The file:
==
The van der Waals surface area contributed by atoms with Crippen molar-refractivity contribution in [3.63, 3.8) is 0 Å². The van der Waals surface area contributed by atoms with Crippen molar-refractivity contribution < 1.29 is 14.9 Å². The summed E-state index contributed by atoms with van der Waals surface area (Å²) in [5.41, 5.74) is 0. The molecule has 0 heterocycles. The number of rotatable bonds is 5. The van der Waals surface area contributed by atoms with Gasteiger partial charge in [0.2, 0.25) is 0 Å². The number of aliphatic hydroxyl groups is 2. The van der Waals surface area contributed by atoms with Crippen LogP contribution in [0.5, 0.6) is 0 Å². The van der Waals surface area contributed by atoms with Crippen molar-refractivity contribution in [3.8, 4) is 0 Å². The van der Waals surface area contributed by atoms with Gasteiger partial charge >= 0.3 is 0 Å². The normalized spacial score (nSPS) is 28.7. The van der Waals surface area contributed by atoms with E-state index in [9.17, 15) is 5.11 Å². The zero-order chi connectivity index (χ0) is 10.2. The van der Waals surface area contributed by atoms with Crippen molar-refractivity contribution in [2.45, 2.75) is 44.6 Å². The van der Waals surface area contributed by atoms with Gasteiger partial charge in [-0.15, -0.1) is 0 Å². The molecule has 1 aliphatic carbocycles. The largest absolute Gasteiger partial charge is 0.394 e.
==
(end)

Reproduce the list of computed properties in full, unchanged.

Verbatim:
The van der Waals surface area contributed by atoms with Crippen molar-refractivity contribution in [3.63, 3.8) is 0 Å². The van der Waals surface area contributed by atoms with Crippen molar-refractivity contribution < 1.29 is 14.9 Å². The summed E-state index contributed by atoms with van der Waals surface area (Å²) in [5.41, 5.74) is 0. The molecule has 0 heterocycles. The number of rotatable bonds is 5. The van der Waals surface area contributed by atoms with Gasteiger partial charge in [0.2, 0.25) is 0 Å². The number of aliphatic hydroxyl groups is 2. The van der Waals surface area contributed by atoms with Crippen LogP contribution in [0.5, 0.6) is 0 Å². The van der Waals surface area contributed by atoms with Crippen molar-refractivity contribution in [3.8, 4) is 0 Å². The van der Waals surface area contributed by atoms with Gasteiger partial charge >= 0.3 is 0 Å². The normalized spacial score (nSPS) is 28.7. The van der Waals surface area contributed by atoms with E-state index in [9.17, 15) is 5.11 Å². The zero-order chi connectivity index (χ0) is 10.2. The van der Waals surface area contributed by atoms with Crippen molar-refractivity contribution in [2.45, 2.75) is 44.6 Å². The van der Waals surface area contributed by atoms with Gasteiger partial charge in [-0.15, -0.1) is 0 Å². The molecule has 1 aliphatic carbocycles. The largest absolute Gasteiger partial charge is 0.394 e.